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Kamala Harris touts raise for union workers, showcasing Dems' continued ties to Big Labor

 September 8, 2023

Vice President Kamala Harris unveiled a new rule boosting wages for construction workers on federally funded projects in Philadelphia.

On Tuesday, Harris traveled to the city to discuss the Biden administration's latest move to increase wage standards for construction workers. This initiative is part of the larger "Bidenomics" agenda aimed at uplifting working-class Americans, as ABC News reported.

Details of the new wage regulation

In her speech at the Finishing Trades Institute, a center for union training and education, Harris shed light on the revised prevailing wage regulations.

The rules fall under the Davis-Bacon and Related Acts (DBRA). This legislation determines the hourly wage rates for numerous union workers.

According to senior administration officials, the rule will affect over a million construction workers. Most of these workers lack a college degree.

Harris expressed her concerns, stating:

Here's the problem. Those standards have not been updated for 40 years. And as a result, many workers are paid much less than they deserve, much less than the value of their work. And not just by little, in some cases by thousands of dollars a year. And that is wrong, obviously, and completely unacceptable in the Biden-Harris administration.

Expected changes for union workers

Elaborating further, Harris shared potential implications of the changes.

She explained:

A heavy equipment operator on federally funded construction projects, let's say in Allegheny County, might earn $17 an hour. After today, that worker could earn up to $28 an hour. So that's thousands of dollars more every year to help put a down payment on a home for example, or to save for retirement, or to simply take their family on vacation once a year.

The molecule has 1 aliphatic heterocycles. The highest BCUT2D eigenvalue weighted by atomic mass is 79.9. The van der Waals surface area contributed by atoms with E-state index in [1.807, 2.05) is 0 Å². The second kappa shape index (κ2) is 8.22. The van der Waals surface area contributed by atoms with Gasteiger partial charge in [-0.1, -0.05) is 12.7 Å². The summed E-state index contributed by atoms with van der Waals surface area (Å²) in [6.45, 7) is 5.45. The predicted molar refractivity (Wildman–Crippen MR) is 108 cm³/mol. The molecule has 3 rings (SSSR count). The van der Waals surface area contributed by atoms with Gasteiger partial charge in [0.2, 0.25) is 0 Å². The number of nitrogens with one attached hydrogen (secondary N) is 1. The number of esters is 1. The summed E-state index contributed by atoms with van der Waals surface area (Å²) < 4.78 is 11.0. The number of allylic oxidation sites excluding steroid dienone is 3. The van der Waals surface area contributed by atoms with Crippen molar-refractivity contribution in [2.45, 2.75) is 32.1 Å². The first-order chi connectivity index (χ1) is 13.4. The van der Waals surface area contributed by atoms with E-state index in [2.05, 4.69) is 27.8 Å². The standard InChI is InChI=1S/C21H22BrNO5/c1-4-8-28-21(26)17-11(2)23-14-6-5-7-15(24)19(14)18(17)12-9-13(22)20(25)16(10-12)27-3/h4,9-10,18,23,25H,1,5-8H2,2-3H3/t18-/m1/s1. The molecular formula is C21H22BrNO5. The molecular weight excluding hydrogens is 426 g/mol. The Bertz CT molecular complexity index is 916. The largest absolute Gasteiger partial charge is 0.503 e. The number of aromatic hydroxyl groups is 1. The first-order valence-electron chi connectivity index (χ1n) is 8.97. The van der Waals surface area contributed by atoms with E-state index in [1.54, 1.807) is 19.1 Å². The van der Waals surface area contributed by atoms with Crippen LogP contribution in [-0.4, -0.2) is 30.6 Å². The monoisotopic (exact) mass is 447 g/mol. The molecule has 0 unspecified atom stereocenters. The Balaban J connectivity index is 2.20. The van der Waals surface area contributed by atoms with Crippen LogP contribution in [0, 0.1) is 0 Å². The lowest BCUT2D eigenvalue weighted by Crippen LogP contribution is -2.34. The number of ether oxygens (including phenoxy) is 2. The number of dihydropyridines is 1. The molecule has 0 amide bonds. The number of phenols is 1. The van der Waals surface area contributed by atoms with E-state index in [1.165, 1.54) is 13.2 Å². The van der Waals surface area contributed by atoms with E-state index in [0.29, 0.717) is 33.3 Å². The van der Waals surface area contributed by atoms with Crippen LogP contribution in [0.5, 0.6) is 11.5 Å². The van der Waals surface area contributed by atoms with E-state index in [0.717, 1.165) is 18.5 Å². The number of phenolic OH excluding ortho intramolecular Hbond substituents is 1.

Republican pushback

However, not everyone welcomed this news. Some Republicans quickly voiced their criticisms.

Sen. Bill Cassidy (R-LA), a key figure on the Senate Health, Education, Labor, and Pensions Committee, remarked:

This is the last thing our country needs as families continue to live with the painful effects of the Biden administration's inflation agenda.

Cassidy warned that the DBRA could drastically inflate construction costs, thereby burdening American taxpayers.

He also highlighted potential disparities in wage calculations between urban and rural regions.

According to Cassidy, these differences could lead to disproportionately higher project costs in rural areas.

Harris touts focus on working-class Americans

During her address, Harris emphasized the administration's commitment to supporting working-class Americans.

She criticized past trickle-down economic strategies, asserting:

We know that the way we're going to build our economy is to invest in working people.

Many union workers attended the Philadelphia event. The vice president took the opportunity to commend them, especially those who had recently undertaken significant projects.

Pointing to a recent achievement, she shared:

In June when a truck crash collapsed a section of I-95, the workers of Philadelphia, including many from the building trades who are here today, rebuilt and reopened I-95 In less than two weeks. I noticed the TV cameras here so I'm gonna remind folks that those folks on TV were saying 'Oh those repairs could take months.' These workers did it in 12 days.

The announcement indicated that the new wage rule would become effective 60 days after its publication in the Federal Register.

Conclusion

  • Vice President Kamala Harris introduced a new wage rule in Philadelphia.
  • The rule aims to increase wage standards for construction workers on federally funded projects.
  • The change is expected to benefit over a million workers.
  • Republicans, particularly Sen. Bill Cassidy, expressed concerns about the potential inflationary effects of the rule.
  • The rule is part of the larger "Bidenomics" agenda to uplift working-class Americans.
  • The changes are expected to take effect within 60 days of their official publication.